On June 28, Kevin Bradley of Williamsport was taken into custody for two felony offenses stemming from recording phone calls—one with Mayor Derek Slaughter and another with an employee of the Pennsylvania Supreme Court—without their knowledge. Bradley then proceeded to post the videos on his YouTube channel. Both Mayor Slaughter and the employee, who identified herself in the video, said Bradley made no mention at anytime he was recording the conversation. Bradley was charged with one count of interception of communications and three counts of disclosure intercepted communications. Bradley was released on June 28 on $25,000 unsecured bail. His hearing is scheduled for July 8.
SHOTS FIRED IN WILLIAMSPORT
A Williamsport man has been charged with two felony counts after a Thursday night altercation between him and a woman that led to him allegedly firing shots off his porch. Stephen Stavish of Williamsport allegedly fired four to six shots at the alleged victim as she moved personal items out of the house and off the porch at around 10:40 p.m. on July 1. Unable to post the $75,000 bail, Stavish will remain incarcerated in the Lycoming County Prison until his preliminary hearing before District Judge Christian Frey July 13.
EDUCATIONAL FUNDING ALLOCATIONS
The Pennsylvania Department of Education posted a spreadsheet showing education funding allocations in the state budget for each school district on Wednesday. The latest approved budget includes the largest state funding increase for public schools in Pennsylvania history, with a $416 million increase and the new Level Up initiative, which will distribute an additional $100 million to the 100 lowest-wealth school districts. The budget includes a $50 million increase to special education funding and $5 million to community colleges.
UPDATED COVID-19 DASHBOARD
The Pennsylvania Department of Health confirmed 304 new cases of COVID-19. There was 1 new case of COVID-19 in each Lycoming, Northumberland, and Union County.
CLINT OWLETT’S BILL
Clint Owlett’s bill to help ensure justice is served in cases where children are victimized has been signed into law by the governor. Currently, a victim must be age 12 or younger to enable hearsay statements in violent or sexual against children The new law increases the maximum age to 16, meaning hearsay statements may be presented from child victims aged 16 and under. Allowing the statements would remain at the judge’s discretion. This law will go into effect in 60 days.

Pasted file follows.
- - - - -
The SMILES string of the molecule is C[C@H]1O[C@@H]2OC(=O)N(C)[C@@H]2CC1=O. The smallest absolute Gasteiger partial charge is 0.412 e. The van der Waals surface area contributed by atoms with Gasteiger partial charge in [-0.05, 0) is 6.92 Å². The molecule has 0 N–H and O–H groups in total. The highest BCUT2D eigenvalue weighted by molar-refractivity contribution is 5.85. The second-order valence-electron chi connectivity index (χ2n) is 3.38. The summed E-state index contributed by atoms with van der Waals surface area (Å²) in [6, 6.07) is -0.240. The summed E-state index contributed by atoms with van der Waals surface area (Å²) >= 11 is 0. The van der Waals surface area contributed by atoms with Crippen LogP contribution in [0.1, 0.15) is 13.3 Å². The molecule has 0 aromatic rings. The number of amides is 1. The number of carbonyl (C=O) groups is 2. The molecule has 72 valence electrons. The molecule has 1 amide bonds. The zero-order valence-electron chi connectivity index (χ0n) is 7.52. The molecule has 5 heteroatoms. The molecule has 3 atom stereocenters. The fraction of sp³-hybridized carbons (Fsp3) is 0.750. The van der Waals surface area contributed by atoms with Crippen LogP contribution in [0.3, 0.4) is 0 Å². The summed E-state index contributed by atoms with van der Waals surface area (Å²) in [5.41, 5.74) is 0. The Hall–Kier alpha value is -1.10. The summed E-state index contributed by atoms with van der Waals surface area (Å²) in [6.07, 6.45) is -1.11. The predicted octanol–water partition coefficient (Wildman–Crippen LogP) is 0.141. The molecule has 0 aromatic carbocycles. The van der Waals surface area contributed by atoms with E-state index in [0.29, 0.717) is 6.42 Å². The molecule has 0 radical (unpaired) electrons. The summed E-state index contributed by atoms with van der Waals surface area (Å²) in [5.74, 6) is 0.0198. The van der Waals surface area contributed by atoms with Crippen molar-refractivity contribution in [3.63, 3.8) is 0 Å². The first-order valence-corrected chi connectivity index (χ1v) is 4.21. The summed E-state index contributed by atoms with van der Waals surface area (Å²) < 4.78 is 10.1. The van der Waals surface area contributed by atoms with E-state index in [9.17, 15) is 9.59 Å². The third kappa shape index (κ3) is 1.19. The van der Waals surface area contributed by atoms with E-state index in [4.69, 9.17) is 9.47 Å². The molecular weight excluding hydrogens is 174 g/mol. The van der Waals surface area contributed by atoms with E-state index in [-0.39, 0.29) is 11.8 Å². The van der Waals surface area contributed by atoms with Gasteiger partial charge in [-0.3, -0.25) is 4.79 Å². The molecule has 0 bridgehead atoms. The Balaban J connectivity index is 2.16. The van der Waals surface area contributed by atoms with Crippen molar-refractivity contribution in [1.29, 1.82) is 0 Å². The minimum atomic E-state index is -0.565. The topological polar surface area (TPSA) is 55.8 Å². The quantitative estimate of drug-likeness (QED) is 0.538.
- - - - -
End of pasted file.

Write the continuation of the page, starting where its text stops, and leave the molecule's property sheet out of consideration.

JULY 4 INCREASED POLICE PRESENCE
There will be a heavy police presence in the valley over the July 4 weekend with law enforcement keeping a watchful eye for drunk drivers. Northumberland County Regional Police Traffic Services Project coordinator David Everly, along with many other law enforcers, all gathered together this week to offer a warning to the public that law enforcement throughout the valley and state will be looking for drunk drivers this holiday weekend. Everly said the reason the group gathers is to remind the public that making the poor decision to drink and drive could be the worst decision they ever made.
COVID-19 VACCINE CLINICS
The River Valley Regional YMCA Williamsport Branch has partnered with River Valley Health and Dental and Let’s End COVID! to hold four COVID-19 vaccine clinics throughout July. Clinics will be held at the Williamsport Branch YMCA on July 7, 14, 21, and 28. The clinics will be held from 1 to 4 p.m. in the YMCA Multi-Purpose Room. Vaccines will be given by River Valley Health and Dental. These clinics are open to the public and no appointment is necessary. Anyone may walk –in to get the vaccine. Patients must have a valid ID.
The United Churches of Lycoming County have sponsored a free concert by Re-Creation, a traveling group of musicians that runs over 300 shows per year and has performed for U.S. Presidents and foreign dignitaries. The Williamsport show will be held at the New Covenant United Church of Christ in Williamsport. Though the concert is free, donations are always appreciated. The concert will begin at 7 p.m. on Sunday, July 18.
TRAVEL OVER THE JULY 4TH HOLIDAY
Americans enjoying newfound liberty are expected to travel and gather for cookouts, fireworks, concerts and beach outings over the Fourth of July weekend in numbers not seen since pre-pandemic days. Yet lingering restrictions, worker shortages may mean longer lines of waiting. AAA forecasts that more than 47 million people will travel by car or plane this weekend in the U.S., a return to 2019 levels and 40% higher than last year. That includes 3.5 million airline passengers. While masks have been shed around the country even in indoor spaces, the Transportation Security Administration emphasizes that they are still required at airports and on planes.
ALCOHOL RELATED INCIDENTS
In 2020 there were 112 alcohol-related crashes from Friday, July 3 through Sunday, July 5, resulting in five fatalities, according to PennDOT data. There were 48 also drug-related crashes, resulting in five fatalities. Data from the Fish and Boat Commission shows that there were 60 boating-under-the-influence arrests in 2020, an increase from 45 in 2019. Pennsylvania is a boating destination state, and boaters drive to and from their boating location. When an impaired boat operator gets behind the wheel to drive home, a BUI becomes a DUI. This week, representatives from PennDOT, Pennsylvania State Police, Pennsylvania Fish and Boat Commission, and the Office of the State Fire Commissioner are reminding Pennsylvanians to celebrate the Fourth of July weekend responsibility.